Each week, The Nevada Sagebrush staff decides on a topic that is either overrated or underrated. Our opinion section then writes this column about the outcome. For suggestions for The Over/Under, tweet them to us @ NevadaSagebrush. hen people find a show they really connect with, it can lead to endless enjoyment. Not only through watching the show, but sharing it with friends. Friendships and communities around the world can spring up around a single show, which is the kind of positivity we need in the world. However, when people continue to rewatch the same shows over and over again they can ruin what made the show so special. At the same time, when people base their entire identity around a show, to which they view any criticism as an attack against that person themselves. Once you finish a show, from there on all the dramatic tension is gone. While it is interesting to rewatch any media knowing where the plot will go, continuing to rewatch tends to be slothful to experiencing new things. It is easy to go with what you know, but it is best to Bailey branch out and find something unique MeCey and new. Streaming services like Hulu and Netflix are a fantastic option for finding new shows but also make it so users keep rewatching the same content. Due to algorithms, these services know which content you like to watch and recommend new options. However, when Netflix spends $100 million on a 90s show about good acquaintances, they also want you to keep watching that same content again and again. There are fantastic shows that are buried by these classics, and when we watch the same thing we award mediocrity instead of uniqueness. Rewatching is a problem, but even more so now with the massive number of great shows no one is watching. The argument of “there is nothing else good to watch” or “it is just easy to go back to what I know” really does not work now, with more services creating new series and giving new voices to young creators. One aspect I agree with is how there is almost too much content now, which makes it impossible to figure out what new show you should check out. However, if we took more of an effort to check out new shows it would be more than easy to share that with others. Many of these popular shows have problematic issues that were not known to be wrong at the time, but when we rewatch without challenging it brings back excuses what they did and ingrains those issues back in our culture. Rewatching lets certain creators off easy for what they did, and in a way rewards their harmful viewpoints. Sometimes just wanting something easy and comforting in your television is needed, it is hard to just move from one new series to another. Especially when most shows either have half a dozen seasons or intricate plot details, it can tend to be overload to explore new options. A problem is how corporations take advantage of group popularity and nostalgia to have us rewatch the same thing again and again for profit for their benefit. There is a reason these shows are classics, but at the end of the day we should be propping up new creators with unique stories versus the same again.

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Opinions expressed in The Nevada Sagebrush are solely those of the author and do not necessarily express the views of The Sagebrush or its staff. Bailey MeCey is a student at the University of Nevada and studies journalism.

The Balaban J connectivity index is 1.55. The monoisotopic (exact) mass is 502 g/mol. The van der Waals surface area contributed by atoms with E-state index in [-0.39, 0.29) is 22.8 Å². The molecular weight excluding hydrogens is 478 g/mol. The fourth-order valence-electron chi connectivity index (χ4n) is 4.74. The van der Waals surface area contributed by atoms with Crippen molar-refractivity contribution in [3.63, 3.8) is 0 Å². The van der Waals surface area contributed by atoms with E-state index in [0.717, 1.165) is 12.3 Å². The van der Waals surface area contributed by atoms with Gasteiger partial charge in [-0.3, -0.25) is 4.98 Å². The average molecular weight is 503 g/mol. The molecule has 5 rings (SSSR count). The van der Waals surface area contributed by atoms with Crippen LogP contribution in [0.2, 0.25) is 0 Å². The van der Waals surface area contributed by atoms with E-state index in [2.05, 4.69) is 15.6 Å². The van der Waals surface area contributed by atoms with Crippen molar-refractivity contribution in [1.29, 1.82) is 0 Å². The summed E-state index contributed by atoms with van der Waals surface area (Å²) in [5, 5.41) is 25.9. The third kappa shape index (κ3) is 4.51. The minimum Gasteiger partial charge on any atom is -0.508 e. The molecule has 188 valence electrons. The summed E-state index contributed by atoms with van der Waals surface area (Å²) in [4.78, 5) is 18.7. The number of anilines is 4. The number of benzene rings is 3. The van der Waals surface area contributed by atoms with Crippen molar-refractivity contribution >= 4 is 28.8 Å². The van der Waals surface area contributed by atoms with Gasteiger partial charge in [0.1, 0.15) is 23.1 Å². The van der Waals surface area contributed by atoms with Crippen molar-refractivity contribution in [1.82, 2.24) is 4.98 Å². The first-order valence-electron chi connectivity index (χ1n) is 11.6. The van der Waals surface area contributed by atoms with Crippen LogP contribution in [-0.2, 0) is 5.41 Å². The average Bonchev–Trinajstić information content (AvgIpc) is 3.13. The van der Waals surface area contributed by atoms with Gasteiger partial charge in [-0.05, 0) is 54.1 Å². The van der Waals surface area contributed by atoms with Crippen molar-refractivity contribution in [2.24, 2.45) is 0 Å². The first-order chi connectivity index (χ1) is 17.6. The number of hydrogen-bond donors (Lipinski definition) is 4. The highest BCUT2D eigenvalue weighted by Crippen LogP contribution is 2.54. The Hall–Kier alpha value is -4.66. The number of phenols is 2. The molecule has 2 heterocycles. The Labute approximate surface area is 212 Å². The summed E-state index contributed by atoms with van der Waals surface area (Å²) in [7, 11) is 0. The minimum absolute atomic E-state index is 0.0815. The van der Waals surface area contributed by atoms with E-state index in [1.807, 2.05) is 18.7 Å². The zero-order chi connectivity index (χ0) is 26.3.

Excessive online class assignments are exhausting

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nline classes are supposed to make your life easier. They’re easily accessible which makes them attractive to students with a busy lifestyle. But the once easy route has become overbearing with constant assignments, quizzes and tests to prove our productivity and aptitude as a student. There’s no reason why an online Jacey class should be more Gonzalez time consuming than an in-person class. Online classes should be an easy answer. Their existence can bail you out when you’ve overcommitted for a semester or help when you’re

not able to physically be present. But year after year, online classes and teachers are requiring more work to prove that a student is meeting the student learning outcomes outlined by the Nevada System of Higher Education. Online classes shouldn’t have more work than in person classes. Understandably, no university wants to have an “easy A” online class, but online teachers constantly overcompensate for the fact that their students don’t have to attend a class every week by assigning multiple assignments within a single week. The most frustrating part of online class overload is when you’re taking in-person classes that require much less work compared to online classes. In a lecture based class, you’ll usually have one to two assignments per week,

usually, something turned in like homework and then a quiz at the end of the week. That’s easy to study for and easy to manage. But sometimes online classes will require multiple essays or quizzes within the same week to ensure their students are actually following along with the class. As beneficial as this is from a learning aspect, it seems dramatic to require online students to complete much more work than they would complete if they were in a normal classroom setting. Obviously, these choices are to each teacher’s discretion and they have their reasons for the amount of work they give, but there shouldn’t be such a huge difference in workload. Sometimes students can’t get away from online classes. From personal experience, I know that there are some classes within my major and minor